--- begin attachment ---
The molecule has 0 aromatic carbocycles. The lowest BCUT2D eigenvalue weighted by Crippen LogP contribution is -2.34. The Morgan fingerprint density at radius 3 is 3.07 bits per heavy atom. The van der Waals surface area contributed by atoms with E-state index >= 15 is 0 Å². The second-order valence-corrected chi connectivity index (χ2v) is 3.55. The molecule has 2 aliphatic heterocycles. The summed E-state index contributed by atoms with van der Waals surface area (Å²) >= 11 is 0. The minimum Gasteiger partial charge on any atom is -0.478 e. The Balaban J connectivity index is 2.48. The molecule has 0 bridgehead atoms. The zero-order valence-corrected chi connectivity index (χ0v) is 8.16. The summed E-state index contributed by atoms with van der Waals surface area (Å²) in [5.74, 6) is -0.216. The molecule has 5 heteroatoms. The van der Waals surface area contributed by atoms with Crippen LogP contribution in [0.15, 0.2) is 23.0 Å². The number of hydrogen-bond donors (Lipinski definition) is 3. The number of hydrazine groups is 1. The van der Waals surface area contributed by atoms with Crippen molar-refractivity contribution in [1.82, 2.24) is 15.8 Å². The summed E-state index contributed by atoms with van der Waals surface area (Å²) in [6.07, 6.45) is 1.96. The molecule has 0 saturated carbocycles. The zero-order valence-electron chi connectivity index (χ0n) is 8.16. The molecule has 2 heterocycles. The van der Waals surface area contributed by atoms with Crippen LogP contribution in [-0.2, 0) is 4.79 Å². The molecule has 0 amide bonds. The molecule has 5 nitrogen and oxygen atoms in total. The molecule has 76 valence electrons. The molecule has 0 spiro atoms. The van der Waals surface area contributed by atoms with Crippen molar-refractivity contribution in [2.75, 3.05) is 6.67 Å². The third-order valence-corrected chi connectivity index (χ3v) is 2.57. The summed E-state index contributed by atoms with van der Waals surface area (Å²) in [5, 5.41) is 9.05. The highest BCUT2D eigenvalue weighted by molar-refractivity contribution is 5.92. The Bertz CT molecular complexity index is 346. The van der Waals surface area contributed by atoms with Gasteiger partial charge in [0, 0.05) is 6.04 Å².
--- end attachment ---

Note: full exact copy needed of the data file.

The molecule has 0 aromatic carbocycles. The lowest BCUT2D eigenvalue weighted by Crippen LogP contribution is -2.34. The Morgan fingerprint density at radius 3 is 3.07 bits per heavy atom. The van der Waals surface area contributed by atoms with E-state index >= 15 is 0 Å². The second-order valence-corrected chi connectivity index (χ2v) is 3.55. The molecule has 2 aliphatic heterocycles. The summed E-state index contributed by atoms with van der Waals surface area (Å²) >= 11 is 0. The minimum Gasteiger partial charge on any atom is -0.478 e. The Balaban J connectivity index is 2.48. The molecule has 0 bridgehead atoms. The zero-order valence-corrected chi connectivity index (χ0v) is 8.16. The summed E-state index contributed by atoms with van der Waals surface area (Å²) in [5.74, 6) is -0.216. The molecule has 5 heteroatoms. The van der Waals surface area contributed by atoms with Crippen LogP contribution in [0.15, 0.2) is 23.0 Å². The number of hydrogen-bond donors (Lipinski definition) is 3. The number of hydrazine groups is 1. The van der Waals surface area contributed by atoms with Crippen molar-refractivity contribution in [1.82, 2.24) is 15.8 Å². The summed E-state index contributed by atoms with van der Waals surface area (Å²) in [6.07, 6.45) is 1.96. The molecule has 0 saturated carbocycles. The zero-order valence-electron chi connectivity index (χ0n) is 8.16. The molecule has 2 heterocycles. The van der Waals surface area contributed by atoms with Crippen LogP contribution in [-0.2, 0) is 4.79 Å². The molecule has 0 amide bonds. The molecule has 5 nitrogen and oxygen atoms in total. The molecule has 76 valence electrons. The molecule has 0 spiro atoms. The van der Waals surface area contributed by atoms with Crippen molar-refractivity contribution in [2.75, 3.05) is 6.67 Å². The third-order valence-corrected chi connectivity index (χ3v) is 2.57. The summed E-state index contributed by atoms with van der Waals surface area (Å²) in [5, 5.41) is 9.05. The highest BCUT2D eigenvalue weighted by molar-refractivity contribution is 5.92. The Bertz CT molecular complexity index is 346. The van der Waals surface area contributed by atoms with Gasteiger partial charge in [0, 0.05) is 6.04 Å².